BART budget prioritizes increased passenger and employee safety, maintains flexibility

06.25.20

BART budget prioritizes increased passenger and employee safety, maintains flexibility

The BART Board of Directors has approved a $2.42 billion budget for Fiscal Year 2021 (FY21) which begins July 1, 2020. The budget was developed during unprecedented shelter-in-place orders that have resulted in significant ridership decline and revenue loss.

The budget focuses on increased investment in passenger and employee safety and provides the ability to adapt train service levels to match changes in ridership. The spending plan also leverages reduced service hours to accelerate important capital rebuilding projects where safe and feasible. The budget does not include a fare increase and uses a combination of expense reductions and emergency COVID-19 response funding from the federal government to balance the budget.

“Coming up with a budget in these uncertain times has been like walking a tightrope,” said BART Board President Lateefah Simon. “It has been a true team effort, with BART’s labor unions working very hard to partner with management to find solutions along with federal emergency funds helping to keep trains running.”

“The severity of the COVID-19 pandemic has created many challenges and we have a tremendous lift ahead of us to regain riders and navigate the future,” said BART General Manager Bob Powers. “This budget prioritizes safety, stable service, and positions BART to be part of the economic recovery of the Bay Area.”

Aggressive cleaning protocols

COVID-19 related expenses add $44M to the budget in added costs related to enhanced cleaning regimens, purchasing of hand sanitizer, investing in personal protection equipment for employees, and increased communication and education to the public about new protocols.

Flexibility a key component

The budget acknowledges a great deal of uncertainty in the months ahead, including the timeline for easing public health restrictions, and volatility in income from ridership, sales tax and outside assistance.

To manage some of the unpredictability, BART has developed two scenarios for ridership guided by the pace of our region’s recovery and a range of epidemiological and economic outcomes. The scenarios have ridership for the year averaging as high as 50% pre-pandemic levels and as low as an average of 15% of pre-pandemic levels. The budget assumes fare revenue based on the midpoint between the two scenarios at 122,000 daily riders. For context, the FY20 adopted budget passed in June 2019 assumed an average weekday ridership of 404,900.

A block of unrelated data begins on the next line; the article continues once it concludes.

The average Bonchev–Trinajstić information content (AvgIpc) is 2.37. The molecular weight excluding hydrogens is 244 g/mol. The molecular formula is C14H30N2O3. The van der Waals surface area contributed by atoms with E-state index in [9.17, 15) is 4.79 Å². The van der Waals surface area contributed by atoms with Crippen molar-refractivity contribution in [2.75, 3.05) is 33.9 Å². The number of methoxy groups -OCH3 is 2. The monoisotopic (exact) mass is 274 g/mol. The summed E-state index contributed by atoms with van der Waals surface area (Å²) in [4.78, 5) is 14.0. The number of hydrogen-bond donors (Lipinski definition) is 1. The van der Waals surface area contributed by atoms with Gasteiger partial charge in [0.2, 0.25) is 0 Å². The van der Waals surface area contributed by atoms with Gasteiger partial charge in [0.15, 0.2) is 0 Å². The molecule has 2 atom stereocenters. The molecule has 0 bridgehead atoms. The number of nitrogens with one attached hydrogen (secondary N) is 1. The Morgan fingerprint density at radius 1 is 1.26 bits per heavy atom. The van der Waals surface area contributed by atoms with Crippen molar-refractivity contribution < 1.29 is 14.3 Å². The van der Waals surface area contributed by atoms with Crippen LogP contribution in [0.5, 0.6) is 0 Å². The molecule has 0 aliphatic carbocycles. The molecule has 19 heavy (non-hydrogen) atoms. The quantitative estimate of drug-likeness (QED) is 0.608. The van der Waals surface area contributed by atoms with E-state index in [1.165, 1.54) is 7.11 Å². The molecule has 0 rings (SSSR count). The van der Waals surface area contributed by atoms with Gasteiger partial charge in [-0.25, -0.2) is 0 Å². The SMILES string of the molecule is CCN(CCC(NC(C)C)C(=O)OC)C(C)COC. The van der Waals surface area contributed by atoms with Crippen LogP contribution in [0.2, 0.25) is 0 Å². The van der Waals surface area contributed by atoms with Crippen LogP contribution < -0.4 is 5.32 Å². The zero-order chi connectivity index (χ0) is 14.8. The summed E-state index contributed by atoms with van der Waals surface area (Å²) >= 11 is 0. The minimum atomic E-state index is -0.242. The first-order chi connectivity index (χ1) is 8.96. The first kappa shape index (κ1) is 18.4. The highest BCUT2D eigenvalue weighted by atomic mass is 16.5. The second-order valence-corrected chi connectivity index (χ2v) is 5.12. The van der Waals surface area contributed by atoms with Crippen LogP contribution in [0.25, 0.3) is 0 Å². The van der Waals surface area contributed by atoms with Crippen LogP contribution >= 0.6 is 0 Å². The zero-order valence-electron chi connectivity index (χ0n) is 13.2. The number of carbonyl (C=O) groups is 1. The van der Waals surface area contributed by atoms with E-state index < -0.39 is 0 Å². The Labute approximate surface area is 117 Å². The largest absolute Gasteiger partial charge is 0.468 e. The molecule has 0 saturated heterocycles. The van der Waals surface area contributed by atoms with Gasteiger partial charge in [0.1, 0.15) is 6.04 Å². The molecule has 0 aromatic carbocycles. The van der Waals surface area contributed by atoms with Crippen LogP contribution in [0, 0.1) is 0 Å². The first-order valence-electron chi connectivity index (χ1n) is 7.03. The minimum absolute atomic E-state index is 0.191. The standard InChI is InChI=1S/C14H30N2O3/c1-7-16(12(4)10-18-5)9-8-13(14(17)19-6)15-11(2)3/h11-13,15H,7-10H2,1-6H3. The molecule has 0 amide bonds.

Because ridership and other revenue sources are expected to remain highly variable, BART staff will revise the budget in just three months if necessary. The Board will be provided with regular updates throughout the course of the year, outlining the current status of revenues and expenditures. 

Emergency funds critical component of Operating Budget

Emergency funding from the federal government, obtained thanks to the leadership of Speaker Nancy Pelosi and the Bay Area Congressional Delegation, is a critical tool in balancing the budget. 

The FY21 Operating Budget uses approximately $251M of CARES Act funds for its intended purpose: to maintain appropriately robust service levels, avoid transit worker layoffs and to purchase personal protective equipment.

Additionally, the Operating Budget estimates BART will be eligible for $20M in reimbursements from the Federal Emergency Management Agency for COVID-19 related expenses.  

The budget includes $146M in cost reductions from eliminating vacant budgeted positions, reducing non-labor expenses, and scaling back operating allocations, which primarily fund capital projects.

Seizing the opportunity to rebuild

BART’s Capital Budget is much less affected by the pandemic than the Operating Budget thanks to dedicated funding sources so the important work of system reinvestment, core capacity enhancement and replacing the rail car fleet continues.

BART’s reduced service levels, instituted as ridership dropped by more than 90%, have allowed BART to accelerate system reinvestment projects. For example, before BART moved the end of service from midnight to 9 pm, workers were replacing 100 feet of running rail a night. With the earlier closing time they are now replacing 500 feet of rail per night. 

Electrical cable replacement, station modernization, escalator replacement and construction of canopies at the entrances of downtown San Francisco stations will continue to be funded during FY21. As service levels change in response to ridership levels, staff will pursue strategically accelerated work wherever possible.